In summary, A. donax achieves and exceeds the productivities normally associated with C4 perennial grasses in warm climates. For a plant which forms a high leaf area index (LAI) monocultures in nature and as a crop, it would be expected to have a high photosynthetic capacity at both high and low light intensity under warm conditions. The high photosynthetic capacity is needed in the context of a dense canopy where shaded leaves need to achieve high efficiency, as well as those in full sun and where all leaves need to be efficient under the low light conditions of dawn, dusk and cloudy days. Yet it is a C3 species, growing in warm conditions where only a C4 species might be expected to be photosynthetically efficient18. The limited published data suggests that A. donax may indeed have high light-saturated leaf photosynthetic rates, which may also be supported by high leaf conductances. High leaf conductances will allow a higher CO2 concentration at ribulose-1:5-bisphosphate carboxylase/oxygenase (Rubisco), so increasing the rate of carboxylation and decreasing photorespiration, but at the expense of water loss and water use efficiency19.
To better define the photosynthetic capacity of A. donax and understand how this may explain its high productivity this study aimed to define key in vivo properties. These were: Jmax, the maximum whole chain electron transport rate supporting ribulose-1:5-bisphosphate (RuBP) regeneration, Vc,max the maximum rate of carboxylation that can be supported by Rubisco, the light-saturated rate of CO2 assimilation (Asat) and the maximum quantum yield of CO2 assimilation (ΦCO2,max) defined by the initial slope of the response of A to absorbed photon flux (αI). Concurrent measurement of water vapour flux and modulated chlorophyll fluorescence were used to determine gs, stomatal limitation to CO2 uptake (l), intercellular CO2 concentration (ci) and the whole chain electron transport rate (J). These parameters were determined for leaves in a natural stand of A. donax growing in a dry valley in S. Portugal. These are used to test the hypotheses that A. donax has a high photosynthetic potential in both high and low light, that stomatal limitation may be unusually small and thus intrinsic leaf water use efficiency poor. The in vivo measures: Jmax, Vc,max, Asat and ΦCO2,max, are key to parameterization of the steady-state biochemical model of C3 photosynthesis20 which underlies most models of crop and ecosystem productivity21. This study therefore also serves as a key resource for parameterizing production models of this emerging crop.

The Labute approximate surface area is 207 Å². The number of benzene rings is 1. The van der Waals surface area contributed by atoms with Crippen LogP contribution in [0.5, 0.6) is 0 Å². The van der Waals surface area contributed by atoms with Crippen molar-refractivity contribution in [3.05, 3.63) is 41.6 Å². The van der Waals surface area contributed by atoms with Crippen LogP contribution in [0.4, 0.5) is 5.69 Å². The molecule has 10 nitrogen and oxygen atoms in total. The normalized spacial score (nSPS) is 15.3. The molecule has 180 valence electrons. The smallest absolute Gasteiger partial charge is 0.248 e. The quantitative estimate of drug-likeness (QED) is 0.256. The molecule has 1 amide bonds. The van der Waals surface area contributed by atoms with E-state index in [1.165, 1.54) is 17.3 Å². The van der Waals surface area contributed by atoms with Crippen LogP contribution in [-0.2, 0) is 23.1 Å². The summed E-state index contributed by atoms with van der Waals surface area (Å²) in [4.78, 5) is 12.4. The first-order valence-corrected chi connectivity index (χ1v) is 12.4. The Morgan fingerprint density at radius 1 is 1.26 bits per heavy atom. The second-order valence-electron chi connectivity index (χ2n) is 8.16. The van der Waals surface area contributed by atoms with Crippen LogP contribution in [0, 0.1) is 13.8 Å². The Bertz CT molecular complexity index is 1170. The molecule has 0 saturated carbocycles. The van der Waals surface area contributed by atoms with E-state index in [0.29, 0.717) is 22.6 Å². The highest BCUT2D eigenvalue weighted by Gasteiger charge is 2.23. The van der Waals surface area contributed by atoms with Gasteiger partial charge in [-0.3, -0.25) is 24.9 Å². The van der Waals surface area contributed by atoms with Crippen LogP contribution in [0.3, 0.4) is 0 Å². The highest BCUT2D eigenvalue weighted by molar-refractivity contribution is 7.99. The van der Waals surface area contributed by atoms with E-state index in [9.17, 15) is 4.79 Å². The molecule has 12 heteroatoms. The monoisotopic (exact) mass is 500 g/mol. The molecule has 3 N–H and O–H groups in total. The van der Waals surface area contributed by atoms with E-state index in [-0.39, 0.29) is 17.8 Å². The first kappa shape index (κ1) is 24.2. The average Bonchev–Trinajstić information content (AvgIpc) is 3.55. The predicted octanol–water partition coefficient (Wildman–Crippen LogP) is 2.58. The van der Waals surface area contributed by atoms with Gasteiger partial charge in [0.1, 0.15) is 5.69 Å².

Materials and Methods
The study was undertaken on a naturally occurring A. donax stand located at Quinta de São Pedro - Centro de estudos (Armadas, 2815–786 Sobreda, Portugal 38°38′40.6″N 9°11′34.5″W, altitude 85 m). A mixed 5 acre site with a disturbed dry valley community of annuals, patches of native macchia and scrub, pine woodland, introduced Acacia woodland and a few planted ornamentals on a Cambisol soils22.
Relative humidity, air temperature and irradiance were measured over the sampling period using a Weather Station (WS-GP2 with GP2 Data Logger, Delta-T Devices Ltd, Cambridge, UK) (Fig. S1). Relative Humidity and air temperature were used to calculate vapour pressure deficit (VPD), as a virtual channel within the GP2. Soil temperature and soil water content were measured within the stand over the sampling period using soil moisture sensors (SM300 with GP2 Data Logger, Delta-T Devices Ltd, Cambridge, UK).
Stomatal Conductance and In situ Chlorophyll Fluorescence
Measurements of stomatal conductance were made with a diffusion porometer (AP4, Delta-T Devices Ltd, Cambridge, UK). All measurements of conductance and photosynthesis were made on the most recently expanded leaf, as judged by ligule emergences. Readings were taken on several leaves, locating the porometer at three points along each leaf: 1) the base just above the ligule, 2) the midpoint between ligule to tip; and 3) the area just below the leaf tip. Both the adaxial and abaxial surfaces were measured at these points at midday and mid-afternoon following the procedures of Monteith23 and Potter24. Modulated chlorophyll fluorescence was monitored to estimate the operating efficiency of PSII (Fq′/Fm′)25,26 on fully emerged leaves at midday and late afternoon using a fluorometer (MONITORING-PAM, Heinz Walz GmbH, Effeltrich, Germany) (Fig. S1).
Photosynthetic intercellular-CO2 response curves
Leaves were sampled pre-dawn from the A. donax stand. Leaves were excised just above the ligule and immediately re-cut under water and then kept in cool low-light conditions (20 °C and 20 μmol m−2 s−2) until use. The response of net leaf CO2 uptake rate (A) to external CO2 concentration (ca) was assessed on five different leaves. Leaves were placed in the leaf cuvette of a portable open gas exchange system (LCPro-SD with 6.25 cm2 cuvette; ADC BioScientific Ltd. Herts, England; or LI6400XT with 6 cm2 cuvette; LI-COR Biosciences, Lincoln, Nebraska, USA). Air temperature was controlled at 25 oC, leaf temperature 27 oC and VPD at 0.96 kPa. To fully induce photosynthesis before measurements commenced, leaves were first allowed to equilibrate at a photon flux (I) of 500 μmol m−2 s−1 and reference ca of 400 μmol mol−1 until A had reached a stable value, the I was then increase to 1500 μmol m−2 s−1. When A had reached a stable value at I = 1500 μmol m−2 s−1 ca was then changed to the following levels in sequence, 300, 250, 200, 150, 100, 50, 400, 600, 900, 1200 and 1500 μmol mol−1. The leaf remained at each level until a stable A could be determined. Potential Rubisco carboxylation (Vc,max) and electron transport through photosystem II (Jmax) were determined from the responses of Asat to ci. For each leaf values of A located above the transition between Rubisco-limited and RuBP- or electron transport-limited photosynthesis in the A/ci response were used to solve for Jmax using the equations representing RuBP regeneration-limited A20. Values were temperature adjusted to 25 oC using the temperature response equations of Bernacchi et al. (2001)27 for the Rubisco-limited and Bernacchi et al. (2003)28 for the RuBP regeneration limited portions of the A vs ci curves. Stomatal limitation (l) at the current ambient ca of 400 μmol mol−1 was derived using the method outlined in Long and Bernacchi (2003)29.